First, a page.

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Monday, July 3rd, 2006

Personal Update

There’s been a few blog-worthy events in my personal life the last week or two, but I haven’t had much of a chance to post, and I’ve squandered what little time I’ve had on privacy/technology/political/medical issues. So I may as well try to blurt out as much of it as I can in one post.

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After finishing up a reread in May of one of my favorite books ever, Cryptonomicon, by Neal Stephenson, I decided to retackle his intimidating three volume set, The Baroque Cycle. I had started the first volume after Stephenson signed the copy that I had waited outside the bookstore for on the first day of release, at (purchase and signing) that great independent bookstore in San Diego, Mysterious Galaxy. However, I wasn’t able to complete it because of a Significant Event in my life around Thanksgiving 2003; and the book went up on the shelf, to be later joined by signed first editions of The Confusion and The System of the World. Normally I’m a fast reader, and up to that point in my life I routinely read a novel a week, and found additional time to keep up with Newsweek, Discover, and the odd nonfiction book. But Stephenson’s works are something to be savored, lest you miss some clue to the Great Secrets that are hinted at. I just finished the last tome, and looking back, I was amazed to see that it had taken me two months. All this time it has been a real chore when writing to avoid Capitalizing Important Words to convey Emphasis, in the seventeenth century style that he mimicked, but for the occasion I’ll let a few slip through. The story was engrossing, and although it didn’t reveal as much as I had hoped it would, it has really piqued my interest in that period of history. I can only hope for many more from Neal, but the obviously intense amount of preparation and effort that must have gone in to his last efforts leads me to believe that I will have to be patient. Meanwhile, while going through my usual stocking of pertinent and helpful links for this post, I stumbled across the postcyberpunk article at Wikipedia, and see there a treasure trove of similar books that I can seek out. (As usual, I think the literary analysis is overreaching, but then, English majors have to have something to do.)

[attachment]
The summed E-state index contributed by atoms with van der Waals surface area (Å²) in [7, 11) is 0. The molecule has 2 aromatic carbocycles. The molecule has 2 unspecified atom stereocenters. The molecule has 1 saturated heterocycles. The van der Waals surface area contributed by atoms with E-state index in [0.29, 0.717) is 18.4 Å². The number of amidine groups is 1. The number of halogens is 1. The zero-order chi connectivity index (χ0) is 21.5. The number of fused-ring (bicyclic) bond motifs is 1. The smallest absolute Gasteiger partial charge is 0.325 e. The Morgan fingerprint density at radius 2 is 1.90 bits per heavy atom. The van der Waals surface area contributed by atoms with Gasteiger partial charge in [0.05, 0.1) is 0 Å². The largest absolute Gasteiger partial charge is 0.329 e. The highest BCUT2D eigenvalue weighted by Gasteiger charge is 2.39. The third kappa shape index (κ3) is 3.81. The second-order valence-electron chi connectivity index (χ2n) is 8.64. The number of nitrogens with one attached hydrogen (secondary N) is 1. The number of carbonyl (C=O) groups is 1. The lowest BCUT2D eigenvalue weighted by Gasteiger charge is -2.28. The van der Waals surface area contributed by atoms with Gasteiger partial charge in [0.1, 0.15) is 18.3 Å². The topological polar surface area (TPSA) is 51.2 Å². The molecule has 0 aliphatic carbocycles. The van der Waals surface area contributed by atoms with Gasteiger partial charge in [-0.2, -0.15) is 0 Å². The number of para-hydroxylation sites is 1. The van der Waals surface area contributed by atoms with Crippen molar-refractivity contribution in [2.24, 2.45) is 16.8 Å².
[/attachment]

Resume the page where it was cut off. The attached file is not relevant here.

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Last weekend, I took Chelsea and Boo up to my brother’s place in LA to catch my mother in town, visiting from Massachusetts, and because June is the big birthday month at their house. On Saturday we caught the tail end of my nephew’s second birthday party, and on Sunday we all went out the Travel Town Museum in Griffith Park. Boo was in heaven. Not only was he playing with other little boys (our neighbors only seem to have produced little girls), but he got to see an impressive model railroad set, climbed up on real steam locomotives, and rode the miniature train. My brother and sister-in-law are just experts at getting out of the house and finding someplace to go that is genuinely enjoyable, more often than not educational, and never a crass, touristy commercial venture. I don’t know how they do it, but kudos to them.

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I got a letter in the mail this week from Chelsea’s school. She was hoping it was her semester grades (should I be suspicious about how anxiously she’s waiting for those to show up?), but it was a report on how she did on her first attempt at taking the CAHSEE, the California High School Exit Examination. There’s been a lot of controversy here in California of late: after many legal battles since this graduation requirement became law in 1999, the Class of 2006 finally became the first to have the requirement enforced. Some 47,000 seniors did not get their high school diplomas last month because they didn’t pass the test.

Chelsea, as a sophomore, on her first try, passed both portions of the test – English and Mathematics. I am so proud of her. Did you get that? I Am So Proud Of Her. Are you sure? I AM SO PROUD OF HER.